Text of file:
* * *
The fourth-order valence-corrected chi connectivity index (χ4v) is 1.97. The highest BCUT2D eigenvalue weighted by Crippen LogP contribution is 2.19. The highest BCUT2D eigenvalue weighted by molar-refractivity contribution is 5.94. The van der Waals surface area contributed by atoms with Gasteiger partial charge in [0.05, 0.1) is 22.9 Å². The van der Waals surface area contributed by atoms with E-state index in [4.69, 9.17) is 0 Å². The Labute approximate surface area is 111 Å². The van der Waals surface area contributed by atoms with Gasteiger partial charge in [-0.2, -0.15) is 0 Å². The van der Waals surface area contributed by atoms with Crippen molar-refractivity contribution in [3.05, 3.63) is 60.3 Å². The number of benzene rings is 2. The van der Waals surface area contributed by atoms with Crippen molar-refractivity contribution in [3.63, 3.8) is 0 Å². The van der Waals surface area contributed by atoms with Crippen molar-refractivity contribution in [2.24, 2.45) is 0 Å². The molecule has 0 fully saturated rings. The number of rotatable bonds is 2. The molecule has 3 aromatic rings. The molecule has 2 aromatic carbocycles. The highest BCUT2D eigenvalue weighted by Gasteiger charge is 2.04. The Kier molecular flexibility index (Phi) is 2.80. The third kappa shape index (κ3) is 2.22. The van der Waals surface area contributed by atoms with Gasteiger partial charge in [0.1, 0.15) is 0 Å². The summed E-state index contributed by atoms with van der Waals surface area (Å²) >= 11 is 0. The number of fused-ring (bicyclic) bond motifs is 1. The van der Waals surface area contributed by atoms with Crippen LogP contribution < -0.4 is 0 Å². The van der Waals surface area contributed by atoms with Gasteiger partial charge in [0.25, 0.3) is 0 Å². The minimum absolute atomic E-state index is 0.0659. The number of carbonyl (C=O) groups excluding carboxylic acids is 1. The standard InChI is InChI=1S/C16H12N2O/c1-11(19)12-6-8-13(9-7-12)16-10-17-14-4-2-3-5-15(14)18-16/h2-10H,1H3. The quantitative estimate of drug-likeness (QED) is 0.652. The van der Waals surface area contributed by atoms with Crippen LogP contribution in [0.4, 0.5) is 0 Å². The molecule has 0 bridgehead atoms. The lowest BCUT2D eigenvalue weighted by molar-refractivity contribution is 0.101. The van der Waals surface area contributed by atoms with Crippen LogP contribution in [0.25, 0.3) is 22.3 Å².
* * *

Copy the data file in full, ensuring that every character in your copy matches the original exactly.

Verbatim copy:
The fourth-order valence-corrected chi connectivity index (χ4v) is 1.97. The highest BCUT2D eigenvalue weighted by Crippen LogP contribution is 2.19. The highest BCUT2D eigenvalue weighted by molar-refractivity contribution is 5.94. The van der Waals surface area contributed by atoms with Gasteiger partial charge in [0.05, 0.1) is 22.9 Å². The van der Waals surface area contributed by atoms with E-state index in [4.69, 9.17) is 0 Å². The Labute approximate surface area is 111 Å². The van der Waals surface area contributed by atoms with Gasteiger partial charge in [-0.2, -0.15) is 0 Å². The van der Waals surface area contributed by atoms with Crippen molar-refractivity contribution in [3.05, 3.63) is 60.3 Å². The number of benzene rings is 2. The van der Waals surface area contributed by atoms with Crippen molar-refractivity contribution in [3.63, 3.8) is 0 Å². The van der Waals surface area contributed by atoms with Crippen molar-refractivity contribution in [2.24, 2.45) is 0 Å². The molecule has 0 fully saturated rings. The number of rotatable bonds is 2. The molecule has 3 aromatic rings. The molecule has 2 aromatic carbocycles. The highest BCUT2D eigenvalue weighted by Gasteiger charge is 2.04. The Kier molecular flexibility index (Phi) is 2.80. The third kappa shape index (κ3) is 2.22. The van der Waals surface area contributed by atoms with Gasteiger partial charge in [0.1, 0.15) is 0 Å². The summed E-state index contributed by atoms with van der Waals surface area (Å²) >= 11 is 0. The number of fused-ring (bicyclic) bond motifs is 1. The van der Waals surface area contributed by atoms with Crippen LogP contribution < -0.4 is 0 Å². The van der Waals surface area contributed by atoms with Gasteiger partial charge in [0.25, 0.3) is 0 Å². The minimum absolute atomic E-state index is 0.0659. The number of carbonyl (C=O) groups excluding carboxylic acids is 1. The standard InChI is InChI=1S/C16H12N2O/c1-11(19)12-6-8-13(9-7-12)16-10-17-14-4-2-3-5-15(14)18-16/h2-10H,1H3. The quantitative estimate of drug-likeness (QED) is 0.652. The van der Waals surface area contributed by atoms with Crippen LogP contribution in [0.4, 0.5) is 0 Å². The molecule has 0 bridgehead atoms. The lowest BCUT2D eigenvalue weighted by molar-refractivity contribution is 0.101. The van der Waals surface area contributed by atoms with Crippen LogP contribution in [0.25, 0.3) is 22.3 Å².